#CoilConversations with Jabu Stone

2019-01-28 Jabu Stone Conversations JSP Web-54
Photographed by Jess Sterk.

When I think about it, the best part about being an Anthropologist is being able to occupy really interesting spaces and speak as an expert on the topic – because that’s what the long days and nights of academic productivity are about. So, in my capacity as a scholar and children’s book author, I was invited to be a panelist at the #CoilConversations event hosted by the Jabu Stone brand and engage in conversation with the MC, Noluthando Nqayi, the legend himself, Jabu Stone and an audience of beautiful, natural hair influencers from around Johannesburg. 

2019-01-28 Jabu Stone Conversations JSP Web-126
Photographed by Jess Sterk.

Jabu gave us a captivating account of how and why he started his business. He speaks of being heavily influenced by Steve Biko, the ideals of Black Consciousness and sought to show African people that they could wear their hair in locs, instead of being dependent on relaxers as their only option. That same desire to provide a solution for his community has led the brand to expand to natural products as well. One of the scientists who is in charge of creating the formulas for the products was there and spoke passionately about how the next frontier is addressing the issue of traction alopecia that leads to receding hairlines.

hair
Photographed by Jess Sterk.

I shared about Mpumi’s Magic Beads and how one of its beginnings was in my Anthropology research for Honours. In South Africa, we constantly have the repeated occurrence of the South African school system being so riddled with discriminatory policies, that black girls like Zulaikha Patel are forced to become activists. These hair policies are what drew my attention as a researcher because I wanted to understand how this keeps happening, especially when we claim to be a democratic country that is “non-racial.” Many school rules aim to be accommodating of schools’ diverse populations but, unfortunately, end up being enforced in unfair ways and children are burdened to either conform or revolt. While I admire the schoolgirls of Pretoria for their courage, I also think its a tragedy that anyone must become an activist and a political fighter in their childhood. The only way that things will change is if parents and caregivers strive to become more pro-active. As soon as the child or teacher expresses some dissatisfaction that could infringe on the child’s humanity, the caregiver should take it up with the relevant bodies. So much can be avoided if both sides willingly sit down and come up with solutions that are satisfactory for everyone involved.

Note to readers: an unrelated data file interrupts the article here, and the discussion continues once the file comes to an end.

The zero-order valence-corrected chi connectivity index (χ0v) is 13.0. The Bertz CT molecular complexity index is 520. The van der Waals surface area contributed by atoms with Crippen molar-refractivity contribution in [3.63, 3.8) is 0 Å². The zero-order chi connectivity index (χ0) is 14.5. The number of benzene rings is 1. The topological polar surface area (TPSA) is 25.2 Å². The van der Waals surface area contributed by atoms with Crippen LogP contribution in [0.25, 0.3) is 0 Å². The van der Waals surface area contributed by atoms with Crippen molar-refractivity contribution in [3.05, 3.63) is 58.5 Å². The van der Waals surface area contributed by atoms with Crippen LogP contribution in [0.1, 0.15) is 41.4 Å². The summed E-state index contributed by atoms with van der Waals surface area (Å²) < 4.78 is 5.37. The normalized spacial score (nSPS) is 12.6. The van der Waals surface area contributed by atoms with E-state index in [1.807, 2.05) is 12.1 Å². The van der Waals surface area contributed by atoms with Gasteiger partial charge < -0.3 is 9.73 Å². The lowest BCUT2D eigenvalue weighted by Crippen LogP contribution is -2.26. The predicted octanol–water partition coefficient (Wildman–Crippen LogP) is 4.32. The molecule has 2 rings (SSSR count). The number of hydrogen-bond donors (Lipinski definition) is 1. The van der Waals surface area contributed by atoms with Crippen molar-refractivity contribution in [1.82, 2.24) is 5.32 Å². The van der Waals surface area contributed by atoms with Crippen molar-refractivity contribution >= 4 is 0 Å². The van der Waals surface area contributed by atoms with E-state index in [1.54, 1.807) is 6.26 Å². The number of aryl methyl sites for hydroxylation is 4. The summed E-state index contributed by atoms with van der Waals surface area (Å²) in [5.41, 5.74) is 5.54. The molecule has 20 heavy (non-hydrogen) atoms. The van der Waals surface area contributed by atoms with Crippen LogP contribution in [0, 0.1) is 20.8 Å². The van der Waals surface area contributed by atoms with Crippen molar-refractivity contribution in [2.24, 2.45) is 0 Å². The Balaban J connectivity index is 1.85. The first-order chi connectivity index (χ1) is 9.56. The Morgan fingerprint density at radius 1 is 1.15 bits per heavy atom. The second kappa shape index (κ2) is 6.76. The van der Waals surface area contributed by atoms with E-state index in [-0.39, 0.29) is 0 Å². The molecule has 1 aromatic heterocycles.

Overall, it was such an informative conversation and I had a great time thinking along with everyone about the meaning of our hair.

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